For almost two thousand years, man has printed on wood. Each written language transcends boundaries and time, bound by a unique code of letters, numbers and symbols, and materials that connect pages of the printed word.
The printing presses and book binding machines that defined the written word are slowly subsiding, but that old world is preserved and re-created every day at the National Print Museum. First opened in 2000, the museum houses a range of old printing machines and artefacts, reflecting changes in innovation and needs, since printing from movable type came to Ireland in the sixteenth century.
A self-guided, free tour of the museum begins with a ten minute video of the different machines on display. Former printers and typesetters give commentaries on the different devices. Among the printing presses on display are the Heidelberg, a highly versatile press that can print on many materials, the Linotype, used for almost a century for printing newspapers, and the Wharfedale stop cylinder press.
The presence of the Wharfedale is fitting given a similar machine was used to print one of the jewels in the museum’s crown: one of the less than forty 1916 ‘Proclamation of the Republic’ posters known to have survived. James Connolly supposedly wanted two thousand printed, but only half of that were produced and posted. The size of the poster and its font will surprise you. It remains at the museum until next year.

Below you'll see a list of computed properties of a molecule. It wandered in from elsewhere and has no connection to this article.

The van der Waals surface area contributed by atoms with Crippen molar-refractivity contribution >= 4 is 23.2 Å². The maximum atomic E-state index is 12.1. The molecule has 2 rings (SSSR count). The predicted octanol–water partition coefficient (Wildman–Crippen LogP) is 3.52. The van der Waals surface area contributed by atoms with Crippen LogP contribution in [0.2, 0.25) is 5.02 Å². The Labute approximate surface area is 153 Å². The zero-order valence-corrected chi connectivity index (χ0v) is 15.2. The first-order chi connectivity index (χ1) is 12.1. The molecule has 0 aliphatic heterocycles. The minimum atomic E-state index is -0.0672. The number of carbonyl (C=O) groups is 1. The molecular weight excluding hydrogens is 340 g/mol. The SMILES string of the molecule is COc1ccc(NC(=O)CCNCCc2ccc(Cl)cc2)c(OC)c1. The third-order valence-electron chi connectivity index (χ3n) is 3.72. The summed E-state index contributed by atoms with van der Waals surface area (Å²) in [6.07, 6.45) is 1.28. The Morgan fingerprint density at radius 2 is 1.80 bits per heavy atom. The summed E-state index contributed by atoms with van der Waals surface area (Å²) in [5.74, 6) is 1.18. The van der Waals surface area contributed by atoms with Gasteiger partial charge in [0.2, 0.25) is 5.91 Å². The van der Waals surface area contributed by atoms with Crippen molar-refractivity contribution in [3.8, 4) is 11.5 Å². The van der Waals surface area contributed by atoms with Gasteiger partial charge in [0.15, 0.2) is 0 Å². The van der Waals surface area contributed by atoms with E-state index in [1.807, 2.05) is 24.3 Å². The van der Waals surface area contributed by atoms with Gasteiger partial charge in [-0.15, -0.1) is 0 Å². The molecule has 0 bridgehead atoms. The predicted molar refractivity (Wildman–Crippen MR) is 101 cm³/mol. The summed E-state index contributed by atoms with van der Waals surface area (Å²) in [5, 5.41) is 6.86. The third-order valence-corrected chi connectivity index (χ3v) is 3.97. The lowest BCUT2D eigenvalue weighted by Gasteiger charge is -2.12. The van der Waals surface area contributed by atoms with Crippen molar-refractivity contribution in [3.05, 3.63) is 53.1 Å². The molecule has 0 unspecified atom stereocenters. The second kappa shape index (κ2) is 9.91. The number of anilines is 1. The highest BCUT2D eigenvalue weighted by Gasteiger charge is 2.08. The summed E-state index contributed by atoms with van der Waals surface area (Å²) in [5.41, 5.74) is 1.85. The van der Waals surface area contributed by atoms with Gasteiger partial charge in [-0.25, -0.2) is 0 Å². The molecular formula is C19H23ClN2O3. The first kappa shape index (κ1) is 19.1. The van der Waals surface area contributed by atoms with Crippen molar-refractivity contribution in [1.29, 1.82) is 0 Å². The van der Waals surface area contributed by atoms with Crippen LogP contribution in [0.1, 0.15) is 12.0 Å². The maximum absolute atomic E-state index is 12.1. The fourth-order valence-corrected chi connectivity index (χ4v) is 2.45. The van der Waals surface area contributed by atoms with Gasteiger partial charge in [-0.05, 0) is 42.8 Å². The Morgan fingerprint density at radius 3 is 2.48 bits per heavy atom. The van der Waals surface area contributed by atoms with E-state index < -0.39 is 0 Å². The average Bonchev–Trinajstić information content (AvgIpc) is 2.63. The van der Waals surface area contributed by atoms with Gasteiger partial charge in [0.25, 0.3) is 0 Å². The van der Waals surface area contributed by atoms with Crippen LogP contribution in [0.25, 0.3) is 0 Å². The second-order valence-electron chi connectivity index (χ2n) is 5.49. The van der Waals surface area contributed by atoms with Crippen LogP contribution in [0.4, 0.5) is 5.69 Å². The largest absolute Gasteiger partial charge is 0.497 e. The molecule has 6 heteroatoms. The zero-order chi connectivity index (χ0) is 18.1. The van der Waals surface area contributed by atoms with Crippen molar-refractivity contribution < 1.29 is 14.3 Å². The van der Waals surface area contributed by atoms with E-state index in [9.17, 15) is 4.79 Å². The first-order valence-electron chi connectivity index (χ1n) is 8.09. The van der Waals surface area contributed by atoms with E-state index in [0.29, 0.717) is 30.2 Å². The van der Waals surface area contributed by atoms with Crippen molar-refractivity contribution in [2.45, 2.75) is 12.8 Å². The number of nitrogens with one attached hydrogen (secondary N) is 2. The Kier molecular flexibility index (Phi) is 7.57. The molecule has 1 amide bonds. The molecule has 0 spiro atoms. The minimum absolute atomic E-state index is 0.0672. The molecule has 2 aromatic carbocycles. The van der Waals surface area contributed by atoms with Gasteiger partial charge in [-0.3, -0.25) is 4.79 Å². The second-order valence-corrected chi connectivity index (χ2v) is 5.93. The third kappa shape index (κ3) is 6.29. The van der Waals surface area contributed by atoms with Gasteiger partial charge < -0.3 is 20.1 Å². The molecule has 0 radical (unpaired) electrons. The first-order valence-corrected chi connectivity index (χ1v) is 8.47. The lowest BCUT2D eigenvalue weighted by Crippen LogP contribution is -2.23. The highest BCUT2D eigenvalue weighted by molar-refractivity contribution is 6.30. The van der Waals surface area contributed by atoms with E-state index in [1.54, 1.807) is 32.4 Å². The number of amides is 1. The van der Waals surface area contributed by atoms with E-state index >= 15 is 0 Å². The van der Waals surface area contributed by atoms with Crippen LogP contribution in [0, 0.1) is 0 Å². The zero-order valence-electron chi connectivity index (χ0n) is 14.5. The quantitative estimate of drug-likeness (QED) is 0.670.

For the full value of this museum, it’s probably best to get a guided tour. Tours are available for a small price twice daily on weekdays, mornings and afternoons (except Wednesdays, when there is only one) and Sunday afternoons. On the tour, guides talk you through the three-part, print-shop style exhibition – the composing, printing and finishing areas – laid out as such. Only about a third of the museum’s ten thousand artefacts are on display.
Staff are most helpful at this small museum, situated in the quiet surrounds of the old Beggars Bush Barracks. After your tour, there’s a bright, convivial café where you can unwind. It is a tribute to those who run the museum that a variety of educational events – training in the art of letterpress – lectures and exhibitions (one on exquisite book editions is on right now) are constantly happening, keeping the printed word alive. If you’re in Dublin, and in the area, it’s likely that you’ll find something to enjoy by going to print.